The High Pass Filter: Sharpening Images In Photoshop

You jump into Photoshop to start editing a new photo. You do your thing, make some magic happen, and are ready to sharpen your photo; but wait, something’s not right. Photoshop doesn’t have an “easy adjust” sharpening slider. May this be the worst day of your life? How can you go on without a sharpening slider!?

Dang-it, I should have stayed in Lightroom… (just kidding)

Fear no more my wearied friend, I’m about to introduce you to something even better. The High Pass Filter. The High Pass Filter in Photoshop is a tool that you can use to increase edge contrast, which in turn, boosts your sharpness.

How the heck does that work?

Photo Sharpening Misconception

“By sharpening my photo, I am making it more clear and in focus”

Sharpening a photo actually will not make your image more in focus. True, sharp focus can only be made in camera, before taking the photo. Keep that one in mind before you decide to just fix it in post.

Sharpening (in photo editing terms) adds contrast to any edges found in your photo to make them pop. By further lightening the light pixels, and darkening the dark, sharpening gives the illusion that your image is more sharp and clear. In reality, it’s just contrast to make the edges more predominant! How weird is that?

I guess you really can’t believe your eyes…

The High Pass Filter Explained

Now that you know what sharpening does, let’s talk about sharpening related to the High Pass Filter. The High Pass Filter auto detects edges in your photo and adds a highlight to them. Now don’t be fooled into thinking edges only qualify as the outer parts of your subject, edges be found all over your image!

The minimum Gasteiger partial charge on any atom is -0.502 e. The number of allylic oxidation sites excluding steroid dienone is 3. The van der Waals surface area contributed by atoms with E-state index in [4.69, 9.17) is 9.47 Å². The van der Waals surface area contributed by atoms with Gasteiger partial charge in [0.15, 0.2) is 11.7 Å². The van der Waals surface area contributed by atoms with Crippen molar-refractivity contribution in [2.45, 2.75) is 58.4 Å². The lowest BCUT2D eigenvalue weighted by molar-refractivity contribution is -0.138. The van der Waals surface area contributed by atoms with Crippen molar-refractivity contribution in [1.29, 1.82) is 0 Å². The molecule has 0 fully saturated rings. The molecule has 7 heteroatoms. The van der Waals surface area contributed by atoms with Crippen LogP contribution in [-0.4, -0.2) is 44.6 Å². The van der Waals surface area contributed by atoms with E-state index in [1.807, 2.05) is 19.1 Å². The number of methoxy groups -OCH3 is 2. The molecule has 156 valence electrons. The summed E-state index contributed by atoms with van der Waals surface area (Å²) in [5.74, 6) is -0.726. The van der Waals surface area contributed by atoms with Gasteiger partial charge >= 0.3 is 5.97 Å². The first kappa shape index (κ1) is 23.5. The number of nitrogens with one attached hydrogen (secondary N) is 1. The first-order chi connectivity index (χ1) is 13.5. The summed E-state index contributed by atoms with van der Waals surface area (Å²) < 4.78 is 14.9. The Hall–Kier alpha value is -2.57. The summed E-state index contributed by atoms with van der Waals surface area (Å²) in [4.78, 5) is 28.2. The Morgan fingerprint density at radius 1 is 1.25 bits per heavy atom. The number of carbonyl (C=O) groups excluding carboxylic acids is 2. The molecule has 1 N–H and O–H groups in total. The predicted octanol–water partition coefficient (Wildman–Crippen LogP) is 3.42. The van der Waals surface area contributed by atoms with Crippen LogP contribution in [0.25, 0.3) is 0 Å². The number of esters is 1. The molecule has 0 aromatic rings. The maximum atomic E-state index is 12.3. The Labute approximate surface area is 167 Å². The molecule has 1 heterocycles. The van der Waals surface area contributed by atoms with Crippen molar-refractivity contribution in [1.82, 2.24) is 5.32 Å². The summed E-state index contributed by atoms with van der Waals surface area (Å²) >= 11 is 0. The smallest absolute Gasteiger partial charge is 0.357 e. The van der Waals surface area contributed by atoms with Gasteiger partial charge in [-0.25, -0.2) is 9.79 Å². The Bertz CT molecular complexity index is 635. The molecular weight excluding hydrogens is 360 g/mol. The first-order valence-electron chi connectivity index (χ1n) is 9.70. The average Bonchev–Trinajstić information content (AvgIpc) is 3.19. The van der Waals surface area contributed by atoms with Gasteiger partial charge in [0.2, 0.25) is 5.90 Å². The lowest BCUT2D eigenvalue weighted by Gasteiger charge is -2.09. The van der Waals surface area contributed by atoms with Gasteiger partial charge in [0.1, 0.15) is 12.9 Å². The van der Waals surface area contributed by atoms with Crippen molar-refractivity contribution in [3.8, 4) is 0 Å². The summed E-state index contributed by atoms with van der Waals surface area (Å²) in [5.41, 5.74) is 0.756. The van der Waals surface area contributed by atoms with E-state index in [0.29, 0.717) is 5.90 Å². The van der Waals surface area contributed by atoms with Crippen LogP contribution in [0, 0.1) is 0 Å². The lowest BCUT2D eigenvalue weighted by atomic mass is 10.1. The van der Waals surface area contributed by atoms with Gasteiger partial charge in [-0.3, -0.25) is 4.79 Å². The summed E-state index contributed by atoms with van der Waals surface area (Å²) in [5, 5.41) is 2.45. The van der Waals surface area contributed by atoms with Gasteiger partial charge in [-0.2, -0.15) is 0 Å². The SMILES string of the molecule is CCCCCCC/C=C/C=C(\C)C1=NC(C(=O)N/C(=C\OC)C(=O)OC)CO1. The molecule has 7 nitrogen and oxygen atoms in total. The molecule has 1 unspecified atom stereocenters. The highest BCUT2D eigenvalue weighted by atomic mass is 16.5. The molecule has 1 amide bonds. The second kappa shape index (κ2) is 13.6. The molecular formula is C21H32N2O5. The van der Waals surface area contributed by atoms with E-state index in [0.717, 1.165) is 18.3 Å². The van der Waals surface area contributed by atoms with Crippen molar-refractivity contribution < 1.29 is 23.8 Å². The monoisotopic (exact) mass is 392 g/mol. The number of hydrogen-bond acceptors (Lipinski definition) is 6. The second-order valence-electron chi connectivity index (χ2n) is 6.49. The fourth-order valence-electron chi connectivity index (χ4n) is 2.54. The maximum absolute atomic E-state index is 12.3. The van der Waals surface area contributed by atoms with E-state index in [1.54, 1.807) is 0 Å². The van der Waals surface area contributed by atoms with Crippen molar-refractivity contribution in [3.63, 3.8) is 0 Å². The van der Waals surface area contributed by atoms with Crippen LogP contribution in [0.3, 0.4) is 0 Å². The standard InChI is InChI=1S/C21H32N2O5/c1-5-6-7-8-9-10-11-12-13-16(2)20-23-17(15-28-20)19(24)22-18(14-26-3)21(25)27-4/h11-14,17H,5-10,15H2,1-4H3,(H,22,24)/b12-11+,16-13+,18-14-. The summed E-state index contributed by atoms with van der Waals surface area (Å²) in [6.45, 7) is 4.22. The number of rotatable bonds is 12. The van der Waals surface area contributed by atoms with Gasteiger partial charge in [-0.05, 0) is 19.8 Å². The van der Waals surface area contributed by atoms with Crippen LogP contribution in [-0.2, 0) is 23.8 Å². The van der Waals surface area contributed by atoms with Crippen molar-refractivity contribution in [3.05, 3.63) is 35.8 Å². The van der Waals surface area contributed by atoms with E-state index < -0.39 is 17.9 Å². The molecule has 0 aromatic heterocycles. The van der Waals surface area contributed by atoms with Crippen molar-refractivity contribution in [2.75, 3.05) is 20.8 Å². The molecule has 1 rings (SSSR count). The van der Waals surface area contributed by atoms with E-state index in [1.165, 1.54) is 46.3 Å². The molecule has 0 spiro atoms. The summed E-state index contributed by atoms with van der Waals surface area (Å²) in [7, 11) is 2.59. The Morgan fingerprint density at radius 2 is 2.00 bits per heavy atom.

Photoshop detects edges by looking for drastic changes in neighbouring pixels. For example the lightness of somebodies eyelid, versus their actual eye. Their hair versus their forehead. All of these sudden changes in lightness and colour can will be taken into account as an ‘edge’. I guess in that case, it wouldn’t be unreasonable to think of the High Pass Filter as an ‘ edge-detection filter’.

All this will make a little more sense when we actually look at the high pass filter and adjust the radius slider later in this article.

How To Use The High Pass Filter

Ok, I’m done telling you that sharpness adjustments aren’t real; that it’s actually just a big old illusion. Sharpening adjustments just play into how our eyes perceive edge contrast, it doesn’t actually make anything, truly, more in focus. “It’s all a conspiracy, man”.

Here are the steps top follow to start putting that High Pass Filter action to use!

Duplicate Layer and  Convert To Smart Object

Before you start with the High Pass Filter, it’s a wise choice to duplicate and convert the desired layer to a smart object. Converting the layer to a smart object will allow you to go back and adjust the high pass filter as needed. Duplicating the layer ensures you will not permanently effect the layer in the event you want to go back to square one. Redundancy at its finest!

To convert a layer to a smart object, simply right click on the desired layer and go to create smart object. Now once you add the High Pass filter, you will listed under your layer as a smart filter. (shown in following steps)

Apply High Pass Filter

To access the High Pass Filter you will need to go up to the top of your window to the Filter tab. With your desired smart layer selected go to Filter > Other > High Pass.

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Adjust Sharpening Radius